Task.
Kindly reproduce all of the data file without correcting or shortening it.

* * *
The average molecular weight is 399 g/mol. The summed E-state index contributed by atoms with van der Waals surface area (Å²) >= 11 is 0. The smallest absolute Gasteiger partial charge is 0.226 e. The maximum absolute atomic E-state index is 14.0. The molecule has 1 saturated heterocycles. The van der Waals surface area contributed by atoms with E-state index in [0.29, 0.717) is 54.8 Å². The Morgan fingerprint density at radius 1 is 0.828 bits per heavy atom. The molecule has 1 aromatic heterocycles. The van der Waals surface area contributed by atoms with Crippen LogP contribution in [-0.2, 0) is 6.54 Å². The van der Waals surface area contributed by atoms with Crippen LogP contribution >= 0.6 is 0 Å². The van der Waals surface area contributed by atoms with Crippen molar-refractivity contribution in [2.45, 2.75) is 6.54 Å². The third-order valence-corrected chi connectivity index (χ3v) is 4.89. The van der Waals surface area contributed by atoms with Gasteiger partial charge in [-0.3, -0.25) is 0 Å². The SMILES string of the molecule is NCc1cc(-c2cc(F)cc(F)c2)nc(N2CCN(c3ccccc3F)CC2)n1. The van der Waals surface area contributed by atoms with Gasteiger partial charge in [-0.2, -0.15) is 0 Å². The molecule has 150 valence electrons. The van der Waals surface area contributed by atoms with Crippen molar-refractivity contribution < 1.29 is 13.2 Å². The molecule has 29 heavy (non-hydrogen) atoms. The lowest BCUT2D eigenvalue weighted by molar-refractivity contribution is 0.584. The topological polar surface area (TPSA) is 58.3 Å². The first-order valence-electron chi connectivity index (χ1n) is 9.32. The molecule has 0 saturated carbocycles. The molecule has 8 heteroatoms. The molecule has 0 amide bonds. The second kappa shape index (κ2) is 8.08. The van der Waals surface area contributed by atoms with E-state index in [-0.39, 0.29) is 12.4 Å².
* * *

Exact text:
The average molecular weight is 399 g/mol. The summed E-state index contributed by atoms with van der Waals surface area (Å²) >= 11 is 0. The smallest absolute Gasteiger partial charge is 0.226 e. The maximum absolute atomic E-state index is 14.0. The molecule has 1 saturated heterocycles. The van der Waals surface area contributed by atoms with E-state index in [0.29, 0.717) is 54.8 Å². The Morgan fingerprint density at radius 1 is 0.828 bits per heavy atom. The molecule has 1 aromatic heterocycles. The van der Waals surface area contributed by atoms with Crippen LogP contribution in [-0.2, 0) is 6.54 Å². The van der Waals surface area contributed by atoms with Crippen LogP contribution >= 0.6 is 0 Å². The van der Waals surface area contributed by atoms with Crippen molar-refractivity contribution in [2.45, 2.75) is 6.54 Å². The third-order valence-corrected chi connectivity index (χ3v) is 4.89. The van der Waals surface area contributed by atoms with Gasteiger partial charge in [-0.3, -0.25) is 0 Å². The SMILES string of the molecule is NCc1cc(-c2cc(F)cc(F)c2)nc(N2CCN(c3ccccc3F)CC2)n1. The van der Waals surface area contributed by atoms with Gasteiger partial charge in [-0.2, -0.15) is 0 Å². The molecule has 150 valence electrons. The van der Waals surface area contributed by atoms with Crippen molar-refractivity contribution < 1.29 is 13.2 Å². The molecule has 29 heavy (non-hydrogen) atoms. The lowest BCUT2D eigenvalue weighted by molar-refractivity contribution is 0.584. The topological polar surface area (TPSA) is 58.3 Å². The first-order valence-electron chi connectivity index (χ1n) is 9.32. The molecule has 0 saturated carbocycles. The molecule has 8 heteroatoms. The molecule has 0 amide bonds. The second kappa shape index (κ2) is 8.08. The van der Waals surface area contributed by atoms with E-state index in [-0.39, 0.29) is 12.4 Å².